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Dave Brisbin

Waiting is Over

The first line of a book has always fascinated me. May not always be significant in content, but it establishes the author’s voice—manner, personality, mood—the nature of our link with the storyteller. Call me Ishmael…Moby Dick. It was the best of times, it was the worst of times…A Tale of Two Cities. The first line Jesus speaks in the book of Mark is a simple proclamation and an appeal:

The time is fulfilled, the kingdom of God is at hand; repent and believe in the gospel.

These words establish Jesus’ voice and link with us and significantly encapsulate his entire life and teaching. But these words, strung together in English can only create a meaning that is the sum of what those words mean to us now at a time and in a culture and language utterly alien to the time of the telling. What happens if we take this simple first line and translate it back into the original Aramaic and reconstruct it through all we know of the ancient culture and worldview in which it was uttered?

In Aramaic, zavna/time can mean a season or passing instant in which an opening appears, an opportunity to be seized—focused here not on a clock running out, but a person becoming ready to be completed. Malkutha/kingdom, not a place but the principles by which the king reigns, and Alaha/God, the essence of unity—so the kingdom of God can be understood as the presence of unity. Meta/at hand is really to reach, attain—to have already arrived, herenow. Tab/repent, not remorse, but to return or answer, change direction in mind and body. Haimanuta/believe is confidence, firmness, integrity, all that leads to trust. And sebharta/gospel, to hope, endure, declare. Putting these concepts together, a line in Aramaic can become a paragraph in English…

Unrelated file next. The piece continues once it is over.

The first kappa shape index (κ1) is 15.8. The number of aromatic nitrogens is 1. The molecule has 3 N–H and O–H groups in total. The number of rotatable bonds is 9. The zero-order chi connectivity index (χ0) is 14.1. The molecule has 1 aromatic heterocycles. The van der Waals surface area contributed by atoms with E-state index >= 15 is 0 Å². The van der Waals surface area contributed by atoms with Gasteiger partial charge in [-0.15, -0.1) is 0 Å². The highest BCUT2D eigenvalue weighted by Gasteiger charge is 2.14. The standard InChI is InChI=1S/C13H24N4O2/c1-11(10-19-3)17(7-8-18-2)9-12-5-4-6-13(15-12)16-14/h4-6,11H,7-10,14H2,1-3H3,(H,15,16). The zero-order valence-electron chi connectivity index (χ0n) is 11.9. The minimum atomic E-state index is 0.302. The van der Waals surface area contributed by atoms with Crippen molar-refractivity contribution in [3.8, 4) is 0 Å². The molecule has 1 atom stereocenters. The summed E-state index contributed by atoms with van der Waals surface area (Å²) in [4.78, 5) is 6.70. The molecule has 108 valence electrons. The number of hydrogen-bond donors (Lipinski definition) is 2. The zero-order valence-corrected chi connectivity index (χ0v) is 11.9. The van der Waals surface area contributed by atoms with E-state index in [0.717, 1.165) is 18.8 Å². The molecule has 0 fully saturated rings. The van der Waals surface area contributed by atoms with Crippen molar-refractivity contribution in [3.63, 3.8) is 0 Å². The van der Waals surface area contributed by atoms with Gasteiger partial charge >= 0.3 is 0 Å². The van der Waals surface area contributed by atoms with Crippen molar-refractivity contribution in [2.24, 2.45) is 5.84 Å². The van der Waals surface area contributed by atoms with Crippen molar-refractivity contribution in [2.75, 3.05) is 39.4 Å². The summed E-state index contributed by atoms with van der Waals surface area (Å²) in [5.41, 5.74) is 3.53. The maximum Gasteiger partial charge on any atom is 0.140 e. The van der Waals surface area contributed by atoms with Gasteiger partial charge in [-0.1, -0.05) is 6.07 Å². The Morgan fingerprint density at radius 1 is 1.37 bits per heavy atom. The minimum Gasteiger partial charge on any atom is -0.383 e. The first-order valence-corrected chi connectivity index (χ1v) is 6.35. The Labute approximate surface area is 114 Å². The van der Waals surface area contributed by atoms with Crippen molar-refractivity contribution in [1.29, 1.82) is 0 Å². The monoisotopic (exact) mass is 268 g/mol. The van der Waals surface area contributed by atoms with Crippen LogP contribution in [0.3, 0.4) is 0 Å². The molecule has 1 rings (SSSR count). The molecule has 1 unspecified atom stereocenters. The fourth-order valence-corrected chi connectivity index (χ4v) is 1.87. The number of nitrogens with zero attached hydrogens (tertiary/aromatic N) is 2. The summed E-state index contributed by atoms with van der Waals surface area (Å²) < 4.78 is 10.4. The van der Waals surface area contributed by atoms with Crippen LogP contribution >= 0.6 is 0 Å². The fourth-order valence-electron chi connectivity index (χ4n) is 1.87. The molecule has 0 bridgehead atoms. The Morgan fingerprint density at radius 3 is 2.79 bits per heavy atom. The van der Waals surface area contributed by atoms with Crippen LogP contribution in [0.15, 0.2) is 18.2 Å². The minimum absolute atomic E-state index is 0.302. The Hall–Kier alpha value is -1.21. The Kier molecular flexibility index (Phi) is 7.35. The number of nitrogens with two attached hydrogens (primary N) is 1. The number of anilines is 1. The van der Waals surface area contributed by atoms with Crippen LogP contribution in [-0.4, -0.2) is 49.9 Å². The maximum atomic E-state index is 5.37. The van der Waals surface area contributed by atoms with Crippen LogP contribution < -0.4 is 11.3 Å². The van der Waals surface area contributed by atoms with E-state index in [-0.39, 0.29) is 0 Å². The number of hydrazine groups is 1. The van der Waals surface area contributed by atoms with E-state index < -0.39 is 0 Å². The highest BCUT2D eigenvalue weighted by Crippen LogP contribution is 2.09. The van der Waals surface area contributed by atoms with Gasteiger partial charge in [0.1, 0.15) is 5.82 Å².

Waiting is over. God’s presence is fully formed, herenow. The door to the very life God lives every moment is open wide. Wherever you’re going, stop, turn this way, through this door. Remain hopefully steadfast until you trust that the way is sure.

A creative paraphrase. Absolutely accurate? Of course not. But much closer to an Aramaic Jesus.

Close enough for now.


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